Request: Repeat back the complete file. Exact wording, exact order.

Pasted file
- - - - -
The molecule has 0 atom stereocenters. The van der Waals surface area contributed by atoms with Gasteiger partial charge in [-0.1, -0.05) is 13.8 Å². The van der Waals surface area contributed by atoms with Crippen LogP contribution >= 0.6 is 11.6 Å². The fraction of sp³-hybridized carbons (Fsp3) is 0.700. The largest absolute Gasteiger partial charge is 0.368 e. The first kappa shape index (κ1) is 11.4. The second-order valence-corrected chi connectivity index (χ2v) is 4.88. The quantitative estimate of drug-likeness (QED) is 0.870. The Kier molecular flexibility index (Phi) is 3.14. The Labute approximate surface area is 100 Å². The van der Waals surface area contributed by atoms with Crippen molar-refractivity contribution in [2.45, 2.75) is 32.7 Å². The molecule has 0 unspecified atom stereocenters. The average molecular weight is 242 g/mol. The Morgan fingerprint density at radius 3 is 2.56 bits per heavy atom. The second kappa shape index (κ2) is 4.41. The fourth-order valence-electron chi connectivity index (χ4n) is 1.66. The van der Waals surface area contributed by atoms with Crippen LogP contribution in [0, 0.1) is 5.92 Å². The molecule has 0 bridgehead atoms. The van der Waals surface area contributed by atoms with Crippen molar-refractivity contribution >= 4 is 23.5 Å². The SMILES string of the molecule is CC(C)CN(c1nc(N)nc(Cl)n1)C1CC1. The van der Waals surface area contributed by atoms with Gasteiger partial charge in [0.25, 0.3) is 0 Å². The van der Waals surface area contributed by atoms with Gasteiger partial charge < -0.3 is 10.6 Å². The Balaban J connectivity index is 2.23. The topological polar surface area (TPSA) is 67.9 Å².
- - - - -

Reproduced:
The molecule has 0 atom stereocenters. The van der Waals surface area contributed by atoms with Gasteiger partial charge in [-0.1, -0.05) is 13.8 Å². The van der Waals surface area contributed by atoms with Crippen LogP contribution >= 0.6 is 11.6 Å². The fraction of sp³-hybridized carbons (Fsp3) is 0.700. The largest absolute Gasteiger partial charge is 0.368 e. The first kappa shape index (κ1) is 11.4. The second-order valence-corrected chi connectivity index (χ2v) is 4.88. The quantitative estimate of drug-likeness (QED) is 0.870. The Kier molecular flexibility index (Phi) is 3.14. The Labute approximate surface area is 100 Å². The van der Waals surface area contributed by atoms with Crippen molar-refractivity contribution in [2.45, 2.75) is 32.7 Å². The molecule has 0 unspecified atom stereocenters. The average molecular weight is 242 g/mol. The Morgan fingerprint density at radius 3 is 2.56 bits per heavy atom. The second kappa shape index (κ2) is 4.41. The fourth-order valence-electron chi connectivity index (χ4n) is 1.66. The van der Waals surface area contributed by atoms with Crippen LogP contribution in [0, 0.1) is 5.92 Å². The molecule has 0 bridgehead atoms. The van der Waals surface area contributed by atoms with Crippen molar-refractivity contribution >= 4 is 23.5 Å². The SMILES string of the molecule is CC(C)CN(c1nc(N)nc(Cl)n1)C1CC1. The van der Waals surface area contributed by atoms with Gasteiger partial charge in [0.25, 0.3) is 0 Å². The van der Waals surface area contributed by atoms with Gasteiger partial charge < -0.3 is 10.6 Å². The Balaban J connectivity index is 2.23. The topological polar surface area (TPSA) is 67.9 Å².